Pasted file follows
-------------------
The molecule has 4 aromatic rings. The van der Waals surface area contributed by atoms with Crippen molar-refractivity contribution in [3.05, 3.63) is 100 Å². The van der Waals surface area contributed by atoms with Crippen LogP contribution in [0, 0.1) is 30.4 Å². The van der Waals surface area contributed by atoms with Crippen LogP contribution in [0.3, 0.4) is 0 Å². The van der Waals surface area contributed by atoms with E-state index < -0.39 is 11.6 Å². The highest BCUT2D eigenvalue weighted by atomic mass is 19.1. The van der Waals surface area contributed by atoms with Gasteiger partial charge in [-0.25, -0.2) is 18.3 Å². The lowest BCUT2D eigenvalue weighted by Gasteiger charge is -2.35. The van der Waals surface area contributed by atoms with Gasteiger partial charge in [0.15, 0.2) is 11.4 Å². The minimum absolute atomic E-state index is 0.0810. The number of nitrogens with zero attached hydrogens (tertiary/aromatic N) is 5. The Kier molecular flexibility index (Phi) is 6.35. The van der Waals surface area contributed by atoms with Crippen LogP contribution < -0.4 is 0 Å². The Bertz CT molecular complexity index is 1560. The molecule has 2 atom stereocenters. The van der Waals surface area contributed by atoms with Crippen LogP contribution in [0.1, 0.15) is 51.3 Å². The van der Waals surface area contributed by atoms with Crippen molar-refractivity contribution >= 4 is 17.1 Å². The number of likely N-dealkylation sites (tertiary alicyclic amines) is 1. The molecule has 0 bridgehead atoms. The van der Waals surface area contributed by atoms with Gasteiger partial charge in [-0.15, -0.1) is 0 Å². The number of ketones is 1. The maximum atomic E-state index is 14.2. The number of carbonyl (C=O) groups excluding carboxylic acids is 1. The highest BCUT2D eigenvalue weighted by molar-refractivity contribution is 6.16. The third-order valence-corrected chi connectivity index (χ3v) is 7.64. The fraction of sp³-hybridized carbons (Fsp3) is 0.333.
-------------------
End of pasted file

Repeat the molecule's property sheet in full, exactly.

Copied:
The molecule has 4 aromatic rings. The van der Waals surface area contributed by atoms with Crippen molar-refractivity contribution in [3.05, 3.63) is 100 Å². The van der Waals surface area contributed by atoms with Crippen LogP contribution in [0, 0.1) is 30.4 Å². The van der Waals surface area contributed by atoms with Crippen LogP contribution in [0.3, 0.4) is 0 Å². The van der Waals surface area contributed by atoms with E-state index < -0.39 is 11.6 Å². The highest BCUT2D eigenvalue weighted by atomic mass is 19.1. The van der Waals surface area contributed by atoms with Gasteiger partial charge in [-0.25, -0.2) is 18.3 Å². The lowest BCUT2D eigenvalue weighted by Gasteiger charge is -2.35. The van der Waals surface area contributed by atoms with Gasteiger partial charge in [0.15, 0.2) is 11.4 Å². The minimum absolute atomic E-state index is 0.0810. The number of nitrogens with zero attached hydrogens (tertiary/aromatic N) is 5. The Kier molecular flexibility index (Phi) is 6.35. The van der Waals surface area contributed by atoms with Crippen LogP contribution < -0.4 is 0 Å². The Bertz CT molecular complexity index is 1560. The molecule has 2 atom stereocenters. The van der Waals surface area contributed by atoms with Crippen LogP contribution in [0.1, 0.15) is 51.3 Å². The van der Waals surface area contributed by atoms with Crippen molar-refractivity contribution >= 4 is 17.1 Å². The number of likely N-dealkylation sites (tertiary alicyclic amines) is 1. The molecule has 0 bridgehead atoms. The van der Waals surface area contributed by atoms with Gasteiger partial charge in [-0.15, -0.1) is 0 Å². The number of ketones is 1. The maximum atomic E-state index is 14.2. The number of carbonyl (C=O) groups excluding carboxylic acids is 1. The highest BCUT2D eigenvalue weighted by molar-refractivity contribution is 6.16. The third-order valence-corrected chi connectivity index (χ3v) is 7.64. The fraction of sp³-hybridized carbons (Fsp3) is 0.333.